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Cheap School Bus Conversion (4 Buslifers Share Money Saving Tips)

Cheap School Bus Conversion (4 Buslifers Share Money Saving Tips)

Are you looking for a cheap school bus conversion or ways to save big bucks on your current skoolie build? While converting a school bus is generally much cheaper than converting a van or purchasing a manufactured RV, the costs can still add up.

You can certainly spend hundreds of thousands of dollars on a school bus conversion if you want to, but there are also many ways to be frugal and make your money go a long way. Plus, the less money you spend on your school bus conversion, the more money you have to spend on actually adventuring later!

In this article, a few of my fellow skoolie owners and I will share our tips for cheap school bus conversions and specific ways that we saved money, plus some resources to check out to help you score some deals.

4 skoolie owners share their cheap school bus conversion tips:

Dylan and Angelica’s School Bus Conversion Tips

First I talked with Dylan and Angelica of @poppy_the_skoolie about their experience building a school bus conversion and ways that they saved money. Here’s what they had to share:

What are the most significant ways you saved money on your school bus conversion?

“Dumpster dive at construction sites for scrap wood. And clearance sections everywhere we went! We also utilized Habitat for Humanity stores! Also utilized the marketplace on Facebook.”

What advice do you have for first time skoolie builders looking to do an affordable conversion?

“Always look at the next step ahead! And have your planning done long before you start. It’s very easy to waste money purchasing items that you may not use in the end.”

Do you have any favorite resources/websites/marketplaces that helped you source discounted items?

“Facebook Marketplace, and a ton of hours going through other skoolies’ Instagrams for ideas.”

Joe and Holly’s Affordable Skoolie Build Advice

Joe and Holly Whiting of @a_bus_named_sandy also generously shared their money-saving tips with us:

What are the most significant ways you saved money on your conversion?

“Instead of a $1,000 composting toilet we made our own with a bucket and a 3D-printed urine diverter. We sourced our lithium iron phosphate batteries direct from China for less than half what others pay for the big name batteries. We used lots of reclaimed wood from old tobacco barns.

It’s a lot of work to sand and clean up old wood, but it’s so worth it. We only hired out what we absolutely could not do ourselves. If we didn’t know how to do something – and we didn’t know how to do anything – we went to YouTube university to find out how.”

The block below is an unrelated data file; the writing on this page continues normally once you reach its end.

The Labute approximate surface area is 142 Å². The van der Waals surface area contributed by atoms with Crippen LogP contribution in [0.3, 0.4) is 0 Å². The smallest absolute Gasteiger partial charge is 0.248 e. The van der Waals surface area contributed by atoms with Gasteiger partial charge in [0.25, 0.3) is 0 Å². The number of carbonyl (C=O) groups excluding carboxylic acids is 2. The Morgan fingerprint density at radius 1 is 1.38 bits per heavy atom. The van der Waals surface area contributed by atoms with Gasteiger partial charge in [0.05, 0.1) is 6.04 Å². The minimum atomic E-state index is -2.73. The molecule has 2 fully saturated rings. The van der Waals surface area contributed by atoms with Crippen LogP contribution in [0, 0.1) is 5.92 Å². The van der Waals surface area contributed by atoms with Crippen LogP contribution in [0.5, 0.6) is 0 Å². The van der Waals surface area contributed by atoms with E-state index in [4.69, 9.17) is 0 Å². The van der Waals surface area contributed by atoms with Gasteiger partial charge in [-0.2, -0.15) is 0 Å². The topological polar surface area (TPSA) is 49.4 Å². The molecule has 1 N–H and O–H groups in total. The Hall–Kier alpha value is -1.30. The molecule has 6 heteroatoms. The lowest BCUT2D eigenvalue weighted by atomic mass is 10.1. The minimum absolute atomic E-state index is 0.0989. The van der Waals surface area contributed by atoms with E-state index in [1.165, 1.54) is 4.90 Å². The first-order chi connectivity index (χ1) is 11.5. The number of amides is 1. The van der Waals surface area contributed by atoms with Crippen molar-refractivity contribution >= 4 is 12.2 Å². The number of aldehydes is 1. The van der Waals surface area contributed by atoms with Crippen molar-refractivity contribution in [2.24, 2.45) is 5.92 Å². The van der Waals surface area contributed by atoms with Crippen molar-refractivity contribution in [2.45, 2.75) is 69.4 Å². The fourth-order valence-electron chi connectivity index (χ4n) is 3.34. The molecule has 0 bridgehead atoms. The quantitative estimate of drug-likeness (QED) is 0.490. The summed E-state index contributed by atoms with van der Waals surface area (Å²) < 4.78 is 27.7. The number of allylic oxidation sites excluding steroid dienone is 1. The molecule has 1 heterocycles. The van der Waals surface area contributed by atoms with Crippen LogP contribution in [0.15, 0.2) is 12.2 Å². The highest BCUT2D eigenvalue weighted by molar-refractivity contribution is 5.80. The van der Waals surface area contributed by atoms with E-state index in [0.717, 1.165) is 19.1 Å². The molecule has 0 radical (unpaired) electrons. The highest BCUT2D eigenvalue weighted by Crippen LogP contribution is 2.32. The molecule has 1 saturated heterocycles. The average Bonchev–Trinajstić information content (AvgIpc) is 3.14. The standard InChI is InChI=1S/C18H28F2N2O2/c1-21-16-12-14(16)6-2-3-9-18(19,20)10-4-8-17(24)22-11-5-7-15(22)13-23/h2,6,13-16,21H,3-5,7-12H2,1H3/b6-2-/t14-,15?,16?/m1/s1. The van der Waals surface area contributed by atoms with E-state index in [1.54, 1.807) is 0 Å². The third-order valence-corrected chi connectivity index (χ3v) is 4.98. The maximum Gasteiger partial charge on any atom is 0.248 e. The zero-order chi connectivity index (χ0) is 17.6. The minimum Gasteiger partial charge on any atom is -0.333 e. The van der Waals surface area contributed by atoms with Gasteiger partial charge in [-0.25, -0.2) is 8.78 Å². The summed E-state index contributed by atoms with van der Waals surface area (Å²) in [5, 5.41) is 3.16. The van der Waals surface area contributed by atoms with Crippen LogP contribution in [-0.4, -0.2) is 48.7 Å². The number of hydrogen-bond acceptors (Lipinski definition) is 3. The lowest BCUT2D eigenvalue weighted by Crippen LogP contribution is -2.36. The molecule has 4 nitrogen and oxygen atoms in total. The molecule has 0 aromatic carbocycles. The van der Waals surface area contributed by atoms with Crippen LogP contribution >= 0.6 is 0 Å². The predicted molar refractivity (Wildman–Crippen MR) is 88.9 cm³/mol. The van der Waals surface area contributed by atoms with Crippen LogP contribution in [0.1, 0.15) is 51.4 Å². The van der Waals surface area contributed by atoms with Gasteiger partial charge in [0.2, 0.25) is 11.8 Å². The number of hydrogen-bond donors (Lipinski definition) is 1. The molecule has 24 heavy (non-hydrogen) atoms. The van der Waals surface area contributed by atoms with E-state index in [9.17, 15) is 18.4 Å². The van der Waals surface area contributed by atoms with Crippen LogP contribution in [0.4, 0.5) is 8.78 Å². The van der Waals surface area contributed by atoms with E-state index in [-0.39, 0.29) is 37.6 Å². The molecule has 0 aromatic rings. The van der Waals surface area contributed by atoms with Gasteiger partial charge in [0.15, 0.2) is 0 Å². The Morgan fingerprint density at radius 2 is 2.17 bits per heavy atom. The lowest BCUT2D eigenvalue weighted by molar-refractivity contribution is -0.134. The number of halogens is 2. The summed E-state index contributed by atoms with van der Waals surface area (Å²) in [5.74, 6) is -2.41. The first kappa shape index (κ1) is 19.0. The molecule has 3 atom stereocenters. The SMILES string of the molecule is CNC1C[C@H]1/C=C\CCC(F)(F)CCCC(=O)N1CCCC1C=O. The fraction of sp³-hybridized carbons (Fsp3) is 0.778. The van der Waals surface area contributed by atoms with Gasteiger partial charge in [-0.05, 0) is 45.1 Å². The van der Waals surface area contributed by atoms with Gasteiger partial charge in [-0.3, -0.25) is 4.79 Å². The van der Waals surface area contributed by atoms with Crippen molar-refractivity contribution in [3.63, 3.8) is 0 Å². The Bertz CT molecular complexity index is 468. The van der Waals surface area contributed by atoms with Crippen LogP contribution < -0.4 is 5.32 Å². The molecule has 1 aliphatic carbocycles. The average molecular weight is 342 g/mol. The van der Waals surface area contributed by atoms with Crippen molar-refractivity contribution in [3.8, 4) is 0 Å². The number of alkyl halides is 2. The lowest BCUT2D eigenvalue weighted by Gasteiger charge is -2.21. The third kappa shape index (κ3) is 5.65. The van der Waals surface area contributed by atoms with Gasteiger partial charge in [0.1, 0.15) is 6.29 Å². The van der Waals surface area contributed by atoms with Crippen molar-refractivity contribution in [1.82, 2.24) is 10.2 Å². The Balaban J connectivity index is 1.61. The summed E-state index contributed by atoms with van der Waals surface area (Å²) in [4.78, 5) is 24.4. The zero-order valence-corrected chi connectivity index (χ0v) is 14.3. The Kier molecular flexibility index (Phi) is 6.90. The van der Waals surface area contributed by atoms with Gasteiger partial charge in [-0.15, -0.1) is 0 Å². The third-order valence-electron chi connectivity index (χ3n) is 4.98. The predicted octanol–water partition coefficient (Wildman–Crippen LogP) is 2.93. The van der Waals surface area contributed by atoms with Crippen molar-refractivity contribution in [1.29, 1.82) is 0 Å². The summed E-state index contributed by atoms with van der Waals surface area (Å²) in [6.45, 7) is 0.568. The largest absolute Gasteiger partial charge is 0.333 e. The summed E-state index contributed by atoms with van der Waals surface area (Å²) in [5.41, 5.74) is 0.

What advice do you have for first time skoolie builders looking to do an affordable conversion?

“Much of what you do and build, you will do and build twice. (Ask me how I know.) Don’t try to get everything perfect before you move in. You will discover what you need, and don’t need, only after living in the bus for a little while.”

Do you have any favorite resources/websites/marketplaces that helped you source discounted items?

“JohnnyCompost on Etsy makes 3D-printed urine diverters and toilet venting solutions. Shun Bin (on Amazon) has lifepo4 batteries for a lot less. In addition to websites, make personal connections. Make phone calls. Get to know local tradesmen who can help you. Call local businesses who may be getting rid of pallets or other scrap wood.” 

Chelsea and Sawyer’s Money Saving Skoolie Build Tips

I also got the scoop from Chelsea and Sawyer with @thetravelerbus on ways to save money on a skoolie build. Here’s what they shared:

What are the most significant ways you saved money on your conversion?

“We saved money on our conversion by always checking for sales or discounts, both online and in-store. Most stores offer price matching so that was super helpful in saving money. Thrift stores/flea markets are awesome places to find secondhand items at an inexpensive price. Also RV salvages can have some hidden gems such as water tanks, awnings, ovens, etc.!”

What advice do you have for first time skoolie builders looking to do an affordable conversion?

“Our advice for any new skoolie builders looking for an affordable conversion is to remember that not everything has to be brand new and expensive for things to work and look nice. In addition, don’t be afraid to ask questions! For example, ask the big box store if they have extra wooden crates from a shipment.

They’re great for a reclaimed wood wall, or any other design you’d want, and they’re usually free! Additionally, tools are your best friend in a school bus conversion. Investing in a good saw or a good drill can save you from having to buy more wood or screws because your tools aren’t keeping up with your awesome conversion skills!”

Do you have any favorite resources/websites/marketplaces that helped you source discounted items?

“The first step of a skoolie conversion is, of course, the school bus. They can be pretty expensive to purchase, so we always recommend! It’s a government website where they auction off government-owned items, such as school buses! We got ours super cheap but it could’ve been way less if no one else was bidding.”

My Own Advice For Doing A School Bus Conversion on the Cheap

I will also answer the same questions that I asked my fellow skoolie owners to share what I learned in the process of converting our 22-foot bus (@stu.the.bus).

What are the most significant ways you saved money on your conversion?

We saved as much money as we could by doing tons of research ahead of time and trying to think through each step of the build before we did it to avoid any dumb mistakes that would cause us to have to buy additional materials. We weren’t 100% successful with this, but it certainly helped.